“Artificial leaf” enlarges potential for affordable solar energy
Joyce Kilmer once said that only God can make a tree. However, a team of scientists at the Massachusetts Institute of Technology recently constructed (not created) an “artificial leaf.”
The scientists, led by Daniel Nocera, got their cue from the chemistry of the leaf, and came up with a silicon cell that has the ability to split water into its basic components of hydrogen and oxygen, in this producing energy, not unlike photosynthesis in the chloroplast of leaves, Daily Tech reported.
Nocera told Digital Trends, “The artificial leaf shows particular promise as an inexpensive source of electricity for the homes of the poor in developing countries. Our goal is to make each home its own power station.”
In this way, homes in villages in Africa and India would—if the technology is perfected—have access to affordable energy, Digital Trends said.
As of now, there is an upside and a downside to the device. On the upside, Nocera said his “artificial leaf” is 10 times more efficient at photosynthesis than a leaf. On the downside, it only works for 45 hours, Digital Trends reported.
It does not have the ability to self-replicate, heal from damage, or generate from the soil on the ground, Daily Tech said. Ergo, the artificial leaf doth not a tree make.
Still, it has the potential to raise the efficiency of solar power, according to Daily Tech. In appearance, the “artificial leaf” looks like a playing card in shape and size, but it is thinner, Digital Trends said.
When placed in a gallon of water under the bright sunlight, theoretically it is expected to be strong enough to power a house in a tropical country for a day, Digital Trends reported.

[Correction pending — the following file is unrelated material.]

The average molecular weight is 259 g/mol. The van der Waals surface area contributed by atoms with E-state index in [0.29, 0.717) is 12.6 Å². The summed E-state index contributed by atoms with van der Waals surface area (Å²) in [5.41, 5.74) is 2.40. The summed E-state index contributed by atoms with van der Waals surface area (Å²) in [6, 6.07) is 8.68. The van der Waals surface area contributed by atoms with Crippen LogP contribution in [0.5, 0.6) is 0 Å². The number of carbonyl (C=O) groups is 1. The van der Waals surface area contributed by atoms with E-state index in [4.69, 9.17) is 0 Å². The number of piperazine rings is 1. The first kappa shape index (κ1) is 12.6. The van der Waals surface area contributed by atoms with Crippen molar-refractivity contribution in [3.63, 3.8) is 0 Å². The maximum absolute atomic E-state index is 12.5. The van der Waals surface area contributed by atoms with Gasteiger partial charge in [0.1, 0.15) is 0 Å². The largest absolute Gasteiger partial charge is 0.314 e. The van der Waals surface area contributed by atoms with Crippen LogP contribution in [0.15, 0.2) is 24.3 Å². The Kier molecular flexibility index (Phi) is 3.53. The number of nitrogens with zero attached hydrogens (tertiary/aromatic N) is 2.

The “artificial leaf” does this with the use of a nickel-cobalt catalyst that was invented by Nocera, which interacts with metal ions, according to Daily Tech. In this way the hydrogen and oxygen can be stored in a fuel cell.
Nocera’s “artificial leaf” is an improvement on the “solar leaf” that was invented 10 years before by John Turner from the U.S. National Renewable Energy Laboratory in Colorado, Daily Tech said.
The “solar leaf” depended on expensive and rare metals. Similar designs through the years were either less efficient or too expensive, Daily Tech reported. Nocera’s “artificial leaf” by contrast is more efficient and made of components that are much cheaper.
The only problem now is, the fuel cells where the “artificial leaf” will store the excess hydrogen and oxygen for later use is expensive. However, if a similar breakthrough is reached in finding an alternative to the fuel cell, then the entire structure could be mass produced, Daily Tech said.